I walked out of the Biligiri Ranganata Tiger Reserve forest nine days ago; yet my heart refuses to leave the community.
My heart remains with those women who designed, produced, displayed but no buyers. My heart remains with those women, who toil night and day, with little results to show for such hard work.
Is it a crime to be a tribe? Is it a crime to be innocent? Is it a crime to be an innocent tribal and poor woman? Is a crime to be a child of an innocent, tribal and poor woman in India? Hmn. Questions that beg for answers, where in actual fact, I know that I will never get answers to those burning questions.
Now I realize that my heart will forever remain with the women and children of Tiger forest and may never know the reason behind that affection.
After series of discussions with these women, after listening to their utmost concerns and seeing their fight for survival in a nation that fails to recognize them and their struggles, I decided to strategize on a way forward. Consequently, we decided to tap into the hearts of the humane world. We are not begging; how we can beg, when they are not beggars?
The situation cannot remain the same, not as long as there are change makers.
Imagine this: after series of skill acquisition classes, when all the community members watch as these women cover several kilometers a day in order to attend the class, and months later, it is still the same old story. It is anemic to take it with a pinch of salt; if we actually propagate “women empowerment as the basis of development”.
These women are are experts, talented, dogged, and go-getters; the challenge is their location. They live in the forest – in the Tiger Reserve forest where wild animals reside and destroy every plantation. They cannot plant any vegetable. They depend on a market that is more than 30 kilometers away in order to buy their daily needs.
What they want is an opportunity to market their products. To design, produce, and stock their products with no expectation of a buyer can be demoralizing.
Environmentally, re-usable paper-bags are friendly; it is cost effective and its creativity is unlimited. The flashback from the meeting scenes made me approach the state director of Mahila Samakhya Karnataka to find a lasting solution to the predicament of these women. A good woman she is; she said, “From now on, Sindhu will purchase their paper-bags, it is preferable to the plastic bags thrown all over the place.”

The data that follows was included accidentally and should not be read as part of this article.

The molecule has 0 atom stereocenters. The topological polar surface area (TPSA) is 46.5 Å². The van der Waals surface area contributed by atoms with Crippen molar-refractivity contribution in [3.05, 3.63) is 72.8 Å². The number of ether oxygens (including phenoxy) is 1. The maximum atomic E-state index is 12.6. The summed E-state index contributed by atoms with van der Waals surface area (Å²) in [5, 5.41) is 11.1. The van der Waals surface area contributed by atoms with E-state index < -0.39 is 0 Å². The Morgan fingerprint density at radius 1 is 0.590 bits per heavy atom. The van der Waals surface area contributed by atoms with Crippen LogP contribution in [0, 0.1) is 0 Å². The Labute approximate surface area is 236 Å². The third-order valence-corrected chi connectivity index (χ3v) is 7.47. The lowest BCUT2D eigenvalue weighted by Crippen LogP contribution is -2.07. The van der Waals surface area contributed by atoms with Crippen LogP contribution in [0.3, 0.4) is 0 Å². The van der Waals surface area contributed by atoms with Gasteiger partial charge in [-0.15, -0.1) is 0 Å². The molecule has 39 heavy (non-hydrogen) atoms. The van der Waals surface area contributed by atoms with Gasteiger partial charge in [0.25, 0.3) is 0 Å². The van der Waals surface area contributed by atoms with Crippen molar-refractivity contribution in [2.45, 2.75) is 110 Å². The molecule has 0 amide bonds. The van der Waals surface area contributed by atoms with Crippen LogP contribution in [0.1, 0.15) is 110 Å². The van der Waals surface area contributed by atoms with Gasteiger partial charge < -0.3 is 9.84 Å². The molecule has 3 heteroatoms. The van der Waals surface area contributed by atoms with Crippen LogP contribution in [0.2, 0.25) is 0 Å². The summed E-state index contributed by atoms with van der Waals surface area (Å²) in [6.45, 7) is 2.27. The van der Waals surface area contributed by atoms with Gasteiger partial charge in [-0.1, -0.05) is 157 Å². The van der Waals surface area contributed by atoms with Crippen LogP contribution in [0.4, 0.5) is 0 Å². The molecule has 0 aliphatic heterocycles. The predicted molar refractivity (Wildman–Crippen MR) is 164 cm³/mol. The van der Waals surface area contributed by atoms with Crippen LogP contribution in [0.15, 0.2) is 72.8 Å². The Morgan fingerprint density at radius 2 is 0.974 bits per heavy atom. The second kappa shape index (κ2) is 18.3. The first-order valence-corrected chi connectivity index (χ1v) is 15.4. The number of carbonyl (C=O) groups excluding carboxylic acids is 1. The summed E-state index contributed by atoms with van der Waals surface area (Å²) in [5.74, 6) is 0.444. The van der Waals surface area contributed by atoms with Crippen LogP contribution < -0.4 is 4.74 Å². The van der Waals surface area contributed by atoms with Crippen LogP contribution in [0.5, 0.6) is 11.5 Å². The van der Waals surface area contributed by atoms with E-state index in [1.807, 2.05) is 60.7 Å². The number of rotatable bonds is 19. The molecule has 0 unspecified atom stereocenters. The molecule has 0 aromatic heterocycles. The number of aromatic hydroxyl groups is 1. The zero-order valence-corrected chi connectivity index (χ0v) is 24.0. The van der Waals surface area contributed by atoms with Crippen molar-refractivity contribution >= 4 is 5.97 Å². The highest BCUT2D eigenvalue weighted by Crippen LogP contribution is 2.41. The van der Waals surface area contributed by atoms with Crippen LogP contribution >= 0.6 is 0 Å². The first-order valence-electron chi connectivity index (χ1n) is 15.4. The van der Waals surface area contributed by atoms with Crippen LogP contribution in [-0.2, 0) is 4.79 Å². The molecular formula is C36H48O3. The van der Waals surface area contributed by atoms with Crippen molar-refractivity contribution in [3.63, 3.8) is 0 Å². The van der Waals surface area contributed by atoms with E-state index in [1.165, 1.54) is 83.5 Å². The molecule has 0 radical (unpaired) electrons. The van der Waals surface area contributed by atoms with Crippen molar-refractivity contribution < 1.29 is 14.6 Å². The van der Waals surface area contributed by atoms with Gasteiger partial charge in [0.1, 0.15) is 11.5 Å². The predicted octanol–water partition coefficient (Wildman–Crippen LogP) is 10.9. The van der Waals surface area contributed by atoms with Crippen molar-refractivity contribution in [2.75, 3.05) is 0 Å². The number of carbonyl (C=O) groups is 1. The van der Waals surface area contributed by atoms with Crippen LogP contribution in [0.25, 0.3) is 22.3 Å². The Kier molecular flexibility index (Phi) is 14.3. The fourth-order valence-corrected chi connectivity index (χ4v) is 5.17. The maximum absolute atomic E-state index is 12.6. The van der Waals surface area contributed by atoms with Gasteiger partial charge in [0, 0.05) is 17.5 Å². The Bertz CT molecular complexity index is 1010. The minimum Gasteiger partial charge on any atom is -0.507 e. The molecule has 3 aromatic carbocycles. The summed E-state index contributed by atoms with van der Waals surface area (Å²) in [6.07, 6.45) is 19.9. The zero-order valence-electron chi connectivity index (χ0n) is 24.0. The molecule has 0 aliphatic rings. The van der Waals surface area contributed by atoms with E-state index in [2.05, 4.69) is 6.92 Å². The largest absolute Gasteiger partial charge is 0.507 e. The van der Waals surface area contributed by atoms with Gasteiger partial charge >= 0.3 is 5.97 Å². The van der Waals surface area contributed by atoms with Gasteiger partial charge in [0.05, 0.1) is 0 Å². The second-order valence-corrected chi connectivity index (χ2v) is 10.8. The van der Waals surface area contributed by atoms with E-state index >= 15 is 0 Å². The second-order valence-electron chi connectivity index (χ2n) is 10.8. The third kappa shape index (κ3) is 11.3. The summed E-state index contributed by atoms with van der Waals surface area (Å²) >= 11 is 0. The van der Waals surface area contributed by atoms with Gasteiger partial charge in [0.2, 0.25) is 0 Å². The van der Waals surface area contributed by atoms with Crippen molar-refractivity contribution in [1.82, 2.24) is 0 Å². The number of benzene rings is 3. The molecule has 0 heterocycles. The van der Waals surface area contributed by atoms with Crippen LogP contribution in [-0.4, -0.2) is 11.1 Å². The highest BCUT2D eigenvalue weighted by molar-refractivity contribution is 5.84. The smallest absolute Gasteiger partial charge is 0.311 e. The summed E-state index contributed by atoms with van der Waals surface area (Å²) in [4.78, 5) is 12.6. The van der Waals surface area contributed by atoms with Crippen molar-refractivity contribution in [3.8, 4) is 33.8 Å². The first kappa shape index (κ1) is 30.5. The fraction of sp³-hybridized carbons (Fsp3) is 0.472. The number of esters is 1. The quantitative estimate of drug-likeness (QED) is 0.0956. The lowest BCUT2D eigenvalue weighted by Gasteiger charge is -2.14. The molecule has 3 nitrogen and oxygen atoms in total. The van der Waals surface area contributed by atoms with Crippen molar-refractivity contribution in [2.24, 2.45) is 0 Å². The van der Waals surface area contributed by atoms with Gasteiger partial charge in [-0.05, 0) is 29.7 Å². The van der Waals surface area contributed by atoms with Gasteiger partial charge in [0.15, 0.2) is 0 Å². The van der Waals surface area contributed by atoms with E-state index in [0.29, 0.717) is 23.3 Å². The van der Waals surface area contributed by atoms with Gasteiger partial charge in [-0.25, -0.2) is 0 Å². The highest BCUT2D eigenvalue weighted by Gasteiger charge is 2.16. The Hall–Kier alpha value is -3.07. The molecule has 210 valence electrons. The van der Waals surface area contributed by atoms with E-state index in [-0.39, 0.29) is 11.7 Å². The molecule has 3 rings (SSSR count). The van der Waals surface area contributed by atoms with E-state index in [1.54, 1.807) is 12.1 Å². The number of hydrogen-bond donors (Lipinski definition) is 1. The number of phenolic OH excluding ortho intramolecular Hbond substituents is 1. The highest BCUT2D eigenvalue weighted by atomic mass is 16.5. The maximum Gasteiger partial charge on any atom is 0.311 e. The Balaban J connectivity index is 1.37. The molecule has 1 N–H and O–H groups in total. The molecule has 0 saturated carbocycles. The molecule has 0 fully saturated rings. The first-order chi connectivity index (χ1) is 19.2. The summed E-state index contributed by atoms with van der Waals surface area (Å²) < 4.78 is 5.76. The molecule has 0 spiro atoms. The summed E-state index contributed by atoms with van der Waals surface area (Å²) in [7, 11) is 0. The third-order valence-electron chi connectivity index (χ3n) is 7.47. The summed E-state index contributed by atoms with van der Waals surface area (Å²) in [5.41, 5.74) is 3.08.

I felt an everlasting relief just for a moment.
Yet, the cat in me could not stop at her relieving solution. I inquired from her the meaning of Sindhu; she answered; “It means a whole lots of things, firstly, it means ‘identity’; secondly it is Indus valley civilization, an ancient civilization of Indian Ocean.”
Her answer dug up another moment of retrospection: it is that we always forget our “source”?
The origin of any civilization is the tribal. Emergency development separates humanity. We become over-civilized when we forgot where we are coming from. I won’t bother to think about where we are going to; not now. The tribal community finds it hard to sell their goods amongst our developed human beings. Hmn.
The next burning question within me is: is this how Sindhu will continue to buy the paper-bags from the tribal women?
Olutosin Oladosu Adebowale is a woman's rights activist and citizen journalist, working specifically on prevention of child sexual assault and providiing skill acquisition trainings for women.
She studied English Language at the University of Lagos (1997) Masters in English Language (2001), after which she did a Diploma in Computer Studies.
She was among the selected participants of VOF and was trained on Citizen Journalism by Worldpulse, Diploma in Gender, Diversity and Transformation at Visthar in Bangalore-India.
Olutosin founded founded 'Stop the Abuse of Rights' during her training as one of the Voices of our Future Correspondents at World Pulse.
Earlier in 2013, Olutosin was selected for the Coady Institute Global Change Leaders Program in Canada.